Daria Prydybailo is a curator, researcher, founder of the TRSHCHN platform and co-founder of the NGO Art Matters Ukraine. Her background includes +7 years in leading cultural institutions of Ukraine such as National museum complex Art Arsenal and CCA PinchukArtCentre, as well as independent curatorial practice with a strong focus on the body in contemporary art, sensual turn, sound art, and in-situ projects. She worked on large-scale international projects such as International forum Art Kyiv, the First Kyiv Biennale of contemporary art ARSENALE 2012, and Ukrainian Pavilion at the 55th Venice Biennale. During 2013-2015 she curated online-platform & collective of artists, curators and writers  (wo)manorial, who contemplate the ever-changing concept of femininity. Her latest research is focused on love and intimacy in the context of emotional capitalism. Originally from Kyiv currently she lives and works in Berlin. 

Read her article: 2019 CURATOR'S CHOICE

Thibaut de Ruyter

Thibaut de Ruyter is a French curator and critic who lives and works in Berlin since 2001. In the last ten years, he has organized exhibitions at Kunstmuseum Bochum, Museum Kunstpalais Düsseldorf, Museum of Applied Arts in Frankfurt, HMKV in Dortmund, EIGEN + ART Lab and CTM in Berlin, Muzeum Sztuki in Łódź and CRP / in Douchy-les -Mines. One of his latest projects is a travelling exhibition co-curated with Inke Arns for the Goethe-Institut: The Frontier that calls into question the dividing line between Asia and Europe in the former Soviet states. Since 2017 this exhibition has been exhibited in St Petersburg, Moscow, Tashkent, Almaty, Krasnoyarsk (u.A.) and will open in Erevan in May 2019. His areas of interest range from new media to spiritualism to "exhibitions that are not exhibitions". Most of his projects are related to everyday, pop or underground culture. He has been the German correspondent for the French magazine artpress since 2003.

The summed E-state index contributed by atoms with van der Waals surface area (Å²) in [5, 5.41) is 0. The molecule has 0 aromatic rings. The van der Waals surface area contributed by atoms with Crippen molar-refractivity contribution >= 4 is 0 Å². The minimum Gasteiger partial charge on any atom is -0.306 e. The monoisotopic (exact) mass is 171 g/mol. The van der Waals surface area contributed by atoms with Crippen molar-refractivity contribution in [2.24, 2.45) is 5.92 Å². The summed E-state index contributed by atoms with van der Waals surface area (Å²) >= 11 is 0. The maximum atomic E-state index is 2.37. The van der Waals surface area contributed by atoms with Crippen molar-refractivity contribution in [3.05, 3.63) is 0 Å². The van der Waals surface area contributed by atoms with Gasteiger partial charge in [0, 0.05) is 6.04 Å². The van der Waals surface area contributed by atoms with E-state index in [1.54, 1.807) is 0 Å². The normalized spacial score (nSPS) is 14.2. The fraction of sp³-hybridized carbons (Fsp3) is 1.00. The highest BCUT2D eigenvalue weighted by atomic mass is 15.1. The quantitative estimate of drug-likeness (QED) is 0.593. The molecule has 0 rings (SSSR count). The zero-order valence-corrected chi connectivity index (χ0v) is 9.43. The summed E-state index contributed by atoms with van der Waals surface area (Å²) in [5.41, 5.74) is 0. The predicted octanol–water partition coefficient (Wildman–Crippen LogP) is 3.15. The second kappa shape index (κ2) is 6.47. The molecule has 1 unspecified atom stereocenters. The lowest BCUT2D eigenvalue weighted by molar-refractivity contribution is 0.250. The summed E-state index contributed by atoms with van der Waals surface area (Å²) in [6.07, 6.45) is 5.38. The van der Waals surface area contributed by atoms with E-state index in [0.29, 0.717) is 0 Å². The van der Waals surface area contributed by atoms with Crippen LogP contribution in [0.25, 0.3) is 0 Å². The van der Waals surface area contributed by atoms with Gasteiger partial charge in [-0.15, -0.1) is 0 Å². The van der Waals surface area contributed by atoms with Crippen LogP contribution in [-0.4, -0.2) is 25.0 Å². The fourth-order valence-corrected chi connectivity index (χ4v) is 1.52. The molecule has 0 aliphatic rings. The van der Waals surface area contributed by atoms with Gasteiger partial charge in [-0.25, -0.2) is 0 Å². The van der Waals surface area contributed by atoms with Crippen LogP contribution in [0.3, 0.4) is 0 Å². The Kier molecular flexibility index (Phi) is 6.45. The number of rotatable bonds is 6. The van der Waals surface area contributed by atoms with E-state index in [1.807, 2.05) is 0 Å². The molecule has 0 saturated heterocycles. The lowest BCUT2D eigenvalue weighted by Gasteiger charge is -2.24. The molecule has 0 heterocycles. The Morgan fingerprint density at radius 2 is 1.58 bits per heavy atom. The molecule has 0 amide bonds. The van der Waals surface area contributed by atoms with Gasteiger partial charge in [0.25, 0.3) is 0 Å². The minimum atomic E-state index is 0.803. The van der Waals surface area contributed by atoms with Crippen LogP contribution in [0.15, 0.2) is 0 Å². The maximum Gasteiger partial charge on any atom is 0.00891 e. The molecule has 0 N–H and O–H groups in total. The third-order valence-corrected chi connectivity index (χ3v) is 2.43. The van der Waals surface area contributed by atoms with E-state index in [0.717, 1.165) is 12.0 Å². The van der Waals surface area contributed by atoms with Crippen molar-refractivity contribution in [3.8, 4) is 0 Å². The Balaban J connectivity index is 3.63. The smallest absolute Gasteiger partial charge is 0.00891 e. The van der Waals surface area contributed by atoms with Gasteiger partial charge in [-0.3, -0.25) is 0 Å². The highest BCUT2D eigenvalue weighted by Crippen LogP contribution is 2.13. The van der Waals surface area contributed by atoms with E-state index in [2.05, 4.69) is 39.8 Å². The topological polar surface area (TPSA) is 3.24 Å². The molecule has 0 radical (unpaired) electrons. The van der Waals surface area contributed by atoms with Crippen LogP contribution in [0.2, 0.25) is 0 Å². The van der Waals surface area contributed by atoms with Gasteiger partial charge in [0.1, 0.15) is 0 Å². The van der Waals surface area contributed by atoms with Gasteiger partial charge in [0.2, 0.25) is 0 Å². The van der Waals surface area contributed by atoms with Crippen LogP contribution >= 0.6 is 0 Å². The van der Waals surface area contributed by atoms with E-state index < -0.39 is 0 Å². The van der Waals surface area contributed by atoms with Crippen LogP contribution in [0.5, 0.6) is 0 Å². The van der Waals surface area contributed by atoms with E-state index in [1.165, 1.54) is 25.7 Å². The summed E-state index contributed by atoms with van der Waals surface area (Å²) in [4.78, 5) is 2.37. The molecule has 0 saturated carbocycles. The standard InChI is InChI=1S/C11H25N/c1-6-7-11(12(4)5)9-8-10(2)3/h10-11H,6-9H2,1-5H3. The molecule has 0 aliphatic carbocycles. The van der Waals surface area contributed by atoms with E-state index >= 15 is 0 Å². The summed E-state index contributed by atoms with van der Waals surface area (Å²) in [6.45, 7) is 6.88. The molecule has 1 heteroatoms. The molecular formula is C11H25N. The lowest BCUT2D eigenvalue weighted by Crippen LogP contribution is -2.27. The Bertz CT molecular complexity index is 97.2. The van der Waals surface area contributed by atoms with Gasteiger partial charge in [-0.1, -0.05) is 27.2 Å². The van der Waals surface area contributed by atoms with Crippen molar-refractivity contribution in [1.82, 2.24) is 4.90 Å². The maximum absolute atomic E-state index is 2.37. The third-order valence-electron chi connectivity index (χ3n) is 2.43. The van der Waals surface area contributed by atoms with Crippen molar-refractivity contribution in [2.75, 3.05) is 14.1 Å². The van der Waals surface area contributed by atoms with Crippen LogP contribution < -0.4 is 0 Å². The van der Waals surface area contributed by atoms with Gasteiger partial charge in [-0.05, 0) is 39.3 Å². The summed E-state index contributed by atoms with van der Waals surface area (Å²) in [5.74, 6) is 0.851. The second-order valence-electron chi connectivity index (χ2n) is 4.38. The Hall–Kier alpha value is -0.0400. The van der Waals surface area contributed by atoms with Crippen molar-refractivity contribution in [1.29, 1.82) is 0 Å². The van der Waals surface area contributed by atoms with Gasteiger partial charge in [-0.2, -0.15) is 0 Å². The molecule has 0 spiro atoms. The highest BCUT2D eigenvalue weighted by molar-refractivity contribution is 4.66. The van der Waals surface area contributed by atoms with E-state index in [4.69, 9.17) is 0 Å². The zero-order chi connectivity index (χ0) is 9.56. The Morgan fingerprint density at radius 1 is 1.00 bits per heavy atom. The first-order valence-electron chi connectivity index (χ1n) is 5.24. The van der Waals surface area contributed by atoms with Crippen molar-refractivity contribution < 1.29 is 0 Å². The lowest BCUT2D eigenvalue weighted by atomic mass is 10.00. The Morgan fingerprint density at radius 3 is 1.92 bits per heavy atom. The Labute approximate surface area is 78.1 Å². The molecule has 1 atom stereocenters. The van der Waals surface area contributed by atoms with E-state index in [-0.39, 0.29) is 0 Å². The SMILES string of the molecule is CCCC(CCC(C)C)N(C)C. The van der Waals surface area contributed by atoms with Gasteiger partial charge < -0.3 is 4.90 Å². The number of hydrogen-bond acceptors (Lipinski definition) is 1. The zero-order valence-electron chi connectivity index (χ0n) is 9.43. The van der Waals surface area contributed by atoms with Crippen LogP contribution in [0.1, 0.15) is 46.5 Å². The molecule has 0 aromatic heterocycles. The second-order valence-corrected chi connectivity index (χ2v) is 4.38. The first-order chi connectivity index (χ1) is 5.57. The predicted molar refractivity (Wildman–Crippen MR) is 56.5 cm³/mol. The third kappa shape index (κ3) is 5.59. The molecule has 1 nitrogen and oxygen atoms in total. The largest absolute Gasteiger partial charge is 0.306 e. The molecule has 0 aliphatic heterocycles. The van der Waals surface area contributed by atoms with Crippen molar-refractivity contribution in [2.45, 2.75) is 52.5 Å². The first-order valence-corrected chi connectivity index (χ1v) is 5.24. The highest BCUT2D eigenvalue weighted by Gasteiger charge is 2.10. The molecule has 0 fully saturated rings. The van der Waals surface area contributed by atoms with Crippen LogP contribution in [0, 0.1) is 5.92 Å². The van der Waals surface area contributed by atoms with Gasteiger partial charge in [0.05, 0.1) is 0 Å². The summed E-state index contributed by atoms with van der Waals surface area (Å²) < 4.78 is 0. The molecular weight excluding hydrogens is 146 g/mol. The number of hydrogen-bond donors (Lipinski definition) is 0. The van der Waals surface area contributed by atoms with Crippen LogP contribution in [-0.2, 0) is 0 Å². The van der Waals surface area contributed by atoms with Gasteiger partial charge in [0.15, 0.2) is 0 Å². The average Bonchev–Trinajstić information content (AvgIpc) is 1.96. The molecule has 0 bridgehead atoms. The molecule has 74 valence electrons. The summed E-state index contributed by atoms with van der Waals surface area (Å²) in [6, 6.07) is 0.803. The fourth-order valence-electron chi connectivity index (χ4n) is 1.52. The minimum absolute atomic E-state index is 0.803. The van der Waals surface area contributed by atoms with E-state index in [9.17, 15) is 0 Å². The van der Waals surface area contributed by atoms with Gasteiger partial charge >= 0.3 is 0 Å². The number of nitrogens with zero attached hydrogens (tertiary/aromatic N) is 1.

Read his articles: EAST WIND - ART IN THE FORMER SOVIET REPUBLICS, UNFORTUNATELY, WE CANNOT PAY FOR YOUR FLIGHT AND ACCOMMODATION, ARTIST PORTRAIT: ALISA BERGER

Asli Samadova

Asli Samadova is a Milan/Baku-based curator and museum specialist experienced working with leading cultural institutions in Europe and the USA on cultural diplomacy, education and exhibition projects. She is the founder of Ta(r)dino 6 alternative art space that promotes contemporary art from Azerbaijan and beyond and is a platform for experiments. Ta(r)dino 6 Venice project brought Turandokht. Radio Riddles to Venice and was the first to present contemporary art from Azerbaijan in a non-institutional environment during the 58th Venice Biennial 2019.